If you’re struggling to find these opportunities, this week’s guest has put together the perfect solution.

Meet Janelle Hinds, entrepreneur, renowned public speaker, and equity, diversity, and inclusion consultant. Janelle is also the founder of Helping Hands, a youth-led organization that focuses on helping young people navigate the system and figure out where to volunteer to develop new skills and discover new fields.

If you’re unsure what field may be right for you, Helping Hands seeks to help people realize their passions through conversation. These experiences will open doors for you and put you in positions that push you to grow, expand your bubble, and figure out what it is you need to improve on.

In this episode, we chat about topics like:

How are you practicing active listening in YOUR classroom?

Let us know by continuing the conversation on Twitter and using the hashtag #CompetenciesPodcast.

A billboard with a photo of Janelle and the quote "You're enough."


What gets you excited in the morning?

Think about the one thing you love to learn about or do, in or out of the classroom. If nothing in particular comes to mind, that's okay! It will become clear with time and experience.

This weeks guest teaches us that no matter what path you find yourself on, there is always a way take what you're doing and what you care about, and turn it into an opportunity to drive your purpose further.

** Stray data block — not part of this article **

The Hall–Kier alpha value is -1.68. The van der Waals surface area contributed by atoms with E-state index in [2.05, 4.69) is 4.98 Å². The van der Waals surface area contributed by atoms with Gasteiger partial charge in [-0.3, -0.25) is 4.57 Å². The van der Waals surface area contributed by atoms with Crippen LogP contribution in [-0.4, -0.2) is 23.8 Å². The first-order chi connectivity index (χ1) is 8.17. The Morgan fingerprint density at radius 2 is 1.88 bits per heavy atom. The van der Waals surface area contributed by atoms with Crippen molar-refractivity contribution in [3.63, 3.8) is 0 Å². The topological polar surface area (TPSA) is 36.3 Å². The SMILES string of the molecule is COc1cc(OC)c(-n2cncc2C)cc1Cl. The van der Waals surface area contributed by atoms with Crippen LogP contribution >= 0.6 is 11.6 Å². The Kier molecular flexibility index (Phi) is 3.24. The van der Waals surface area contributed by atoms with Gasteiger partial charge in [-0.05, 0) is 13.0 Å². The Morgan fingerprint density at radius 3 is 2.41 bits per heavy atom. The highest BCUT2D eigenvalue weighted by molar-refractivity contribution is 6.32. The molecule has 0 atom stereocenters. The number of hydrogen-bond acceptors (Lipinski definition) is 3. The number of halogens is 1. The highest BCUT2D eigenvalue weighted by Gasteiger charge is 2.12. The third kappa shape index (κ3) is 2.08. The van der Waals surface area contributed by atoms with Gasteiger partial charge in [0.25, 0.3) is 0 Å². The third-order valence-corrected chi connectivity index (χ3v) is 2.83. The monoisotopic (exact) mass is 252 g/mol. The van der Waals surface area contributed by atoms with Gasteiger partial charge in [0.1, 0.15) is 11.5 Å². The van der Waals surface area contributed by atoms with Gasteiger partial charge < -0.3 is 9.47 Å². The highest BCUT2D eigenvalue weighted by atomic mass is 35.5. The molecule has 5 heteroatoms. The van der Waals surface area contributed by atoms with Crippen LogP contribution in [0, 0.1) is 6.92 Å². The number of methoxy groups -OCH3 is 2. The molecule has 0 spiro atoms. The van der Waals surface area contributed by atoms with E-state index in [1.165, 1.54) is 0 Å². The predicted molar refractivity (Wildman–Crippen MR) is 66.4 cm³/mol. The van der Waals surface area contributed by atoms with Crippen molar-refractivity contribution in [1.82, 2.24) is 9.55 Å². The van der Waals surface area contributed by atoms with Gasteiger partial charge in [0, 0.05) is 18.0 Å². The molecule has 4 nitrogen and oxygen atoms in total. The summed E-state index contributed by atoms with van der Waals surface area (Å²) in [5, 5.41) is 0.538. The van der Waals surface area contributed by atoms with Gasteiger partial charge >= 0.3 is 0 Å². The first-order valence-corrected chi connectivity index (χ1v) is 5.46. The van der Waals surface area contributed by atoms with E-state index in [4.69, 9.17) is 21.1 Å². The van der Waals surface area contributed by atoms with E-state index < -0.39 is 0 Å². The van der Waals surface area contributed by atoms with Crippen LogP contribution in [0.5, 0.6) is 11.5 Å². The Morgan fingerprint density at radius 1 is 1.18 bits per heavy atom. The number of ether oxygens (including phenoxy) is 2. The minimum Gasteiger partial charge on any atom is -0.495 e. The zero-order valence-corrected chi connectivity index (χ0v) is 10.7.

Deciding what path to follow after high school can often feel like this massive cliff you have to jump off of. You may be thinking that once you pick, there's no going back. But the reality is, that couldn't be further from the truth.

Meet AJ Tibando - if you asked 16 year old AJ where she would be years down the line, she would have had no idea she would be running her own organization.

Now, she is the voice behind Pallete inc - helping people who want to switch career paths get the skills they need to land that new job.  She’s caring, compassionate and best of all she is incredibly passionate about taking care of people and the world around us.

Whatever you're passionate about, whether it be communication, technology or politics,  there are hundreds of jobs in any space that will likely be a good fit for you depending on what you're interested in and want to be doing.

The world is always changing, and today’s high schooler students are more prepared than any generation prior to navigating these changes and talk themselves through times of uncertainty. This willingness to figure it out and focus on what you can control is sure to get you anywhere you want to be in life.